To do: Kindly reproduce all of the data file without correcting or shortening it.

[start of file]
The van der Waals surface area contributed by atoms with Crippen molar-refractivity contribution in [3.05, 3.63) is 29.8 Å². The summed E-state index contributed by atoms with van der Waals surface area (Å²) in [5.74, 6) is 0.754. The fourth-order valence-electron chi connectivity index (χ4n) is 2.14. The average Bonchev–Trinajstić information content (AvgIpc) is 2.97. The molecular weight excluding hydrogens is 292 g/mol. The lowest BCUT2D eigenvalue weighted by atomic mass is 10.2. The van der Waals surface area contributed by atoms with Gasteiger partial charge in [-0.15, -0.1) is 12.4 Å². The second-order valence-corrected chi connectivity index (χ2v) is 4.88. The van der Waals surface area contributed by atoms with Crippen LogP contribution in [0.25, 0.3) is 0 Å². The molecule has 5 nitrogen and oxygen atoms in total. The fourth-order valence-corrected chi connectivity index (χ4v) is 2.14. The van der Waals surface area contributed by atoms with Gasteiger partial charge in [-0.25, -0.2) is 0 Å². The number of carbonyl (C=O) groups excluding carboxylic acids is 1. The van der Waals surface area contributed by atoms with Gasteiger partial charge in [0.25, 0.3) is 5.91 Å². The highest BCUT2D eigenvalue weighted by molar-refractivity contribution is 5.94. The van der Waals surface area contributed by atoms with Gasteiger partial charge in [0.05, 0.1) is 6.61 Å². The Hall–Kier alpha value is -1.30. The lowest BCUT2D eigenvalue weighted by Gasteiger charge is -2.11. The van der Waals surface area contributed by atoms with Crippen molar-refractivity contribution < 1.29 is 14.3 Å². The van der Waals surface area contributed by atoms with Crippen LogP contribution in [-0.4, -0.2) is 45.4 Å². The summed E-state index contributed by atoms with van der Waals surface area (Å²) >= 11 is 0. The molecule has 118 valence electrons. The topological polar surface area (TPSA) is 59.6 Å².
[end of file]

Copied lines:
The van der Waals surface area contributed by atoms with Crippen molar-refractivity contribution in [3.05, 3.63) is 29.8 Å². The summed E-state index contributed by atoms with van der Waals surface area (Å²) in [5.74, 6) is 0.754. The fourth-order valence-electron chi connectivity index (χ4n) is 2.14. The average Bonchev–Trinajstić information content (AvgIpc) is 2.97. The molecular weight excluding hydrogens is 292 g/mol. The lowest BCUT2D eigenvalue weighted by atomic mass is 10.2. The van der Waals surface area contributed by atoms with Gasteiger partial charge in [-0.15, -0.1) is 12.4 Å². The second-order valence-corrected chi connectivity index (χ2v) is 4.88. The van der Waals surface area contributed by atoms with Crippen LogP contribution in [0.25, 0.3) is 0 Å². The molecule has 5 nitrogen and oxygen atoms in total. The fourth-order valence-corrected chi connectivity index (χ4v) is 2.14. The van der Waals surface area contributed by atoms with Gasteiger partial charge in [-0.25, -0.2) is 0 Å². The number of carbonyl (C=O) groups excluding carboxylic acids is 1. The van der Waals surface area contributed by atoms with Gasteiger partial charge in [0.25, 0.3) is 5.91 Å². The highest BCUT2D eigenvalue weighted by molar-refractivity contribution is 5.94. The van der Waals surface area contributed by atoms with Gasteiger partial charge in [0.05, 0.1) is 6.61 Å². The Hall–Kier alpha value is -1.30. The lowest BCUT2D eigenvalue weighted by Gasteiger charge is -2.11. The van der Waals surface area contributed by atoms with Crippen molar-refractivity contribution < 1.29 is 14.3 Å². The van der Waals surface area contributed by atoms with Crippen LogP contribution in [-0.4, -0.2) is 45.4 Å². The summed E-state index contributed by atoms with van der Waals surface area (Å²) >= 11 is 0. The molecule has 118 valence electrons. The topological polar surface area (TPSA) is 59.6 Å².